Neuroplasticity: our elastic brains

Earlier this week, I did a Facebook Live video on the HarmlessUK page about neuroplasticity. Now, this is not something I know a huge amount about, but it is something I am learning more about. I find it fascinating that so many of the everyday things we do to improve our mental wellbeing have such a physical impact on not just our bodies, but our brains.

Neuroplasticity is the mind’s ability to change the physical brain. Its structure and function can change in response to all of the experiences we have. We can rewire and build neuropathways and connections through our entire lives – so any skill, with some patience and practice, can be learned.

How Neuroplasticity Changes the Brain

“Fire together, wire together”

This is a principle that is certain neurons keep firing at the same time, they’ll eventually develop a physical connection – this is called experience-dependent plasticity,

I found an article that spoke about Dr. Jeffrey Schwartz, a practicing neuropsychiatrist, who has created a successful four-step approach around ‘four Rs’ which speaks about neuroplasticity in the context of mental health recovery:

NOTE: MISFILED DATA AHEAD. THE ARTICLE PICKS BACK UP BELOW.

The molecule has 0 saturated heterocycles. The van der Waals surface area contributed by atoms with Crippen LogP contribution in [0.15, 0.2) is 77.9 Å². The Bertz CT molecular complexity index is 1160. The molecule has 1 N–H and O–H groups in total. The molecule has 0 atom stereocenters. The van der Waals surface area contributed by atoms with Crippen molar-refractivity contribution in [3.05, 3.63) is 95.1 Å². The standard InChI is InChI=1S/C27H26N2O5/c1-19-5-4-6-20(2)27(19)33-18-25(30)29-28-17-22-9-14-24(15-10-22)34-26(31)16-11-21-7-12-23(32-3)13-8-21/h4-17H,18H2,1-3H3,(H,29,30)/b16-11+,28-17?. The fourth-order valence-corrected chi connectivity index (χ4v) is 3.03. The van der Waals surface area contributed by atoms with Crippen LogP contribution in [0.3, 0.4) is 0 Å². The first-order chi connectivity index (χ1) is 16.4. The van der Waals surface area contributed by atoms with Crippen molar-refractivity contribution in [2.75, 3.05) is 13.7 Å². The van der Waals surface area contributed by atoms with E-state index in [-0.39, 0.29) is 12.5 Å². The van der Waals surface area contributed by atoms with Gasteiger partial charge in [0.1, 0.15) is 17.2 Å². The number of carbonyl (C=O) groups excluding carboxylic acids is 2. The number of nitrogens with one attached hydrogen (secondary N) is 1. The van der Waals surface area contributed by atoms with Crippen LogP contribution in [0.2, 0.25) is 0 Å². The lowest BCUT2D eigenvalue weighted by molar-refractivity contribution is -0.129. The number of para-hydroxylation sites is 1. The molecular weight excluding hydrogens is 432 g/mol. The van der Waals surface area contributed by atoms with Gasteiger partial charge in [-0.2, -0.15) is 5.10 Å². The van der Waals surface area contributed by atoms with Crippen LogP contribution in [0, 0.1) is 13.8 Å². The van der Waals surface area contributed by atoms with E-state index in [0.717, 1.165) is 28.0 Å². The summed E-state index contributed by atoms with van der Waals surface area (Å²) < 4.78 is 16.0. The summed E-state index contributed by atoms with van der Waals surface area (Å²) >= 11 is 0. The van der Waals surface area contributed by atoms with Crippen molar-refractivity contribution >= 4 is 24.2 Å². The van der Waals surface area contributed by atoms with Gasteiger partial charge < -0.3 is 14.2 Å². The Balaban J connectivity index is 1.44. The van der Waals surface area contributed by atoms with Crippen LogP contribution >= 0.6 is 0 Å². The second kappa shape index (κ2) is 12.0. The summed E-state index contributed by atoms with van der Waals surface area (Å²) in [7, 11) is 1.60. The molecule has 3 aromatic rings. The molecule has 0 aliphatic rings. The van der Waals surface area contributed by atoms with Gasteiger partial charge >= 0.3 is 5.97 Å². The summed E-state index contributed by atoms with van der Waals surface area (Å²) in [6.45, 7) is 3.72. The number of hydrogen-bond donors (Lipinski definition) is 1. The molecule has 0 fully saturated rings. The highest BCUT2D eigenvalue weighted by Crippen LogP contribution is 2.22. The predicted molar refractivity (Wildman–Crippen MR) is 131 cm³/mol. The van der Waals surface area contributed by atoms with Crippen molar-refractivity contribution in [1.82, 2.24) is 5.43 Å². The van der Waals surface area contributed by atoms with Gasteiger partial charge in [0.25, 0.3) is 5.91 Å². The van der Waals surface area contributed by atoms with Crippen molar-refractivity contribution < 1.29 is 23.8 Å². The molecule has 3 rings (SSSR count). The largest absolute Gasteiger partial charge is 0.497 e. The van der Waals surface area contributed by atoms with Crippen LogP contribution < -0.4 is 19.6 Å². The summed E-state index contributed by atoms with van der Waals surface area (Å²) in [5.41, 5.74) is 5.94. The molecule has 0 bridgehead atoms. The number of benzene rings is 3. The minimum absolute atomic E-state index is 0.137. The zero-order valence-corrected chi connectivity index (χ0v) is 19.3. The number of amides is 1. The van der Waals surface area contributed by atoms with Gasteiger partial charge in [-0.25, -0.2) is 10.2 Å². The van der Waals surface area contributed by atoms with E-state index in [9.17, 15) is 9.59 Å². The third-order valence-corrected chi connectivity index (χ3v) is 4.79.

1. Relabel

The first step is to relabel a given thought, feeling, or behaviour as something else. An unwanted thought could be relabelled “false message” or “brain glitch.” 

2. Reattribute

The second step answers the question, “Why do these thoughts coming back?” The answer is that the brain is misfiring, stuck in gear, creating mental noise, and sending false messages. 

3. Refocus

The third step is where the toughest work is, because it’s the actual changing of behaviour. You have to do another behaviour instead of the old one. Having recognised the problem for what it is and why it’s occurring, you now have to replace the old behaviour with new things to do.

4. Revalue

It all comes together in the fourth step, which is the natural outcome of the first three. With a consistent way to replace the old behaviour with the new, you begin to see old patterns as simple distractions. You devalue them as being completely worthless. Eventually the old thoughts begin to fade in intensity, the brain works better, and the automatic transmission in the brain begins to start working properly.

This is all easier said than done, but it does make a lot of sense!

Enjoy your learning ~ Claire

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